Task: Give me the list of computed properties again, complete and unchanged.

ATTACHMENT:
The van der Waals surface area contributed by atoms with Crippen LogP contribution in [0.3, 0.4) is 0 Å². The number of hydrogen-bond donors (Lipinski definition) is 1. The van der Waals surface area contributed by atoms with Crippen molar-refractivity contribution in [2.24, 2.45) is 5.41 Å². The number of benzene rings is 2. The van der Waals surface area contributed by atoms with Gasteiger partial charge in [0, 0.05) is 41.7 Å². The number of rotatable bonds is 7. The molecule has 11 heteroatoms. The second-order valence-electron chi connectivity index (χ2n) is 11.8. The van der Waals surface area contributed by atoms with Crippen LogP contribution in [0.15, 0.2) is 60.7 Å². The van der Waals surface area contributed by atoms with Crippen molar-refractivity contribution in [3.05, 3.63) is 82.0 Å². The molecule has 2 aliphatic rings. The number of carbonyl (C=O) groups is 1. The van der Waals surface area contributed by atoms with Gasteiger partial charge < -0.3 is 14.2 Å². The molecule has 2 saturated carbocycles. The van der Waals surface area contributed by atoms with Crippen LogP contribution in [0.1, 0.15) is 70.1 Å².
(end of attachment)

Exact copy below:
The van der Waals surface area contributed by atoms with Crippen LogP contribution in [0.3, 0.4) is 0 Å². The number of hydrogen-bond donors (Lipinski definition) is 1. The van der Waals surface area contributed by atoms with Crippen molar-refractivity contribution in [2.24, 2.45) is 5.41 Å². The number of benzene rings is 2. The van der Waals surface area contributed by atoms with Gasteiger partial charge in [0, 0.05) is 41.7 Å². The number of rotatable bonds is 7. The molecule has 11 heteroatoms. The second-order valence-electron chi connectivity index (χ2n) is 11.8. The van der Waals surface area contributed by atoms with Crippen LogP contribution in [0.15, 0.2) is 60.7 Å². The van der Waals surface area contributed by atoms with Crippen molar-refractivity contribution in [3.05, 3.63) is 82.0 Å². The molecule has 2 aliphatic rings. The number of carbonyl (C=O) groups is 1. The van der Waals surface area contributed by atoms with Gasteiger partial charge < -0.3 is 14.2 Å². The molecule has 2 saturated carbocycles. The van der Waals surface area contributed by atoms with Crippen LogP contribution in [0.1, 0.15) is 70.1 Å².